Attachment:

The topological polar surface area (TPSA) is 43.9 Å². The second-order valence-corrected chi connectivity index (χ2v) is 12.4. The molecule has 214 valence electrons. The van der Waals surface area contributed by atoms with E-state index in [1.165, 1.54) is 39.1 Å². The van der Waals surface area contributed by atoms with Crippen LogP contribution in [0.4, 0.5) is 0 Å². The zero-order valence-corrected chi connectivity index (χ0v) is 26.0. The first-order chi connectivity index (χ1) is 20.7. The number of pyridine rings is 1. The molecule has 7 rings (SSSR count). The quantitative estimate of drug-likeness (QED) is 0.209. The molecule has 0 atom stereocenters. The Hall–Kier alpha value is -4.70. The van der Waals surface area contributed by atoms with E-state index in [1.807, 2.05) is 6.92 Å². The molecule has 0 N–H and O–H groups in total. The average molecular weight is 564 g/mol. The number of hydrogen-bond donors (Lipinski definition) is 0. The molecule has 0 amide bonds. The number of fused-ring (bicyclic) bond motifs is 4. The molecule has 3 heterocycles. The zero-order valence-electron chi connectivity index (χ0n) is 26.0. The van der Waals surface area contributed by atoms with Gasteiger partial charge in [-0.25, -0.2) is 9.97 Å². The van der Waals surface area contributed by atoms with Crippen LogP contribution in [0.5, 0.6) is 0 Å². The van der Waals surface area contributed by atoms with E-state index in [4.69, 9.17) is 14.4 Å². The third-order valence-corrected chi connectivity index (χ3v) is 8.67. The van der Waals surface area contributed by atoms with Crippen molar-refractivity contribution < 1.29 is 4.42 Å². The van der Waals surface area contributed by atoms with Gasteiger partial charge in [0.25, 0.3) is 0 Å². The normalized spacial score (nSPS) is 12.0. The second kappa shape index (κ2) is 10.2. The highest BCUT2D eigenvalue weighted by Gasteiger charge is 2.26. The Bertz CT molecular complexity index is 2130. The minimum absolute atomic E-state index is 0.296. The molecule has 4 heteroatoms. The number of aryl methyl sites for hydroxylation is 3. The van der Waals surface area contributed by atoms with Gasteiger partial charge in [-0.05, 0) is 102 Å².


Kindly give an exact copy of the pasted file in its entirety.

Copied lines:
The topological polar surface area (TPSA) is 43.9 Å². The second-order valence-corrected chi connectivity index (χ2v) is 12.4. The molecule has 214 valence electrons. The van der Waals surface area contributed by atoms with E-state index in [1.165, 1.54) is 39.1 Å². The van der Waals surface area contributed by atoms with Crippen LogP contribution in [0.4, 0.5) is 0 Å². The zero-order valence-corrected chi connectivity index (χ0v) is 26.0. The first-order chi connectivity index (χ1) is 20.7. The number of pyridine rings is 1. The molecule has 7 rings (SSSR count). The quantitative estimate of drug-likeness (QED) is 0.209. The molecule has 0 atom stereocenters. The Hall–Kier alpha value is -4.70. The van der Waals surface area contributed by atoms with E-state index in [1.807, 2.05) is 6.92 Å². The molecule has 0 N–H and O–H groups in total. The average molecular weight is 564 g/mol. The number of hydrogen-bond donors (Lipinski definition) is 0. The molecule has 0 amide bonds. The number of fused-ring (bicyclic) bond motifs is 4. The molecule has 3 heterocycles. The zero-order valence-electron chi connectivity index (χ0n) is 26.0. The van der Waals surface area contributed by atoms with Gasteiger partial charge in [-0.25, -0.2) is 9.97 Å². The van der Waals surface area contributed by atoms with Crippen LogP contribution in [0.5, 0.6) is 0 Å². The van der Waals surface area contributed by atoms with E-state index in [4.69, 9.17) is 14.4 Å². The third-order valence-corrected chi connectivity index (χ3v) is 8.67. The van der Waals surface area contributed by atoms with Crippen molar-refractivity contribution < 1.29 is 4.42 Å². The van der Waals surface area contributed by atoms with Gasteiger partial charge in [0.25, 0.3) is 0 Å². The normalized spacial score (nSPS) is 12.0. The second kappa shape index (κ2) is 10.2. The highest BCUT2D eigenvalue weighted by Gasteiger charge is 2.26. The Bertz CT molecular complexity index is 2130. The minimum absolute atomic E-state index is 0.296. The molecule has 4 heteroatoms. The number of aryl methyl sites for hydroxylation is 3. The van der Waals surface area contributed by atoms with Gasteiger partial charge in [-0.05, 0) is 102 Å².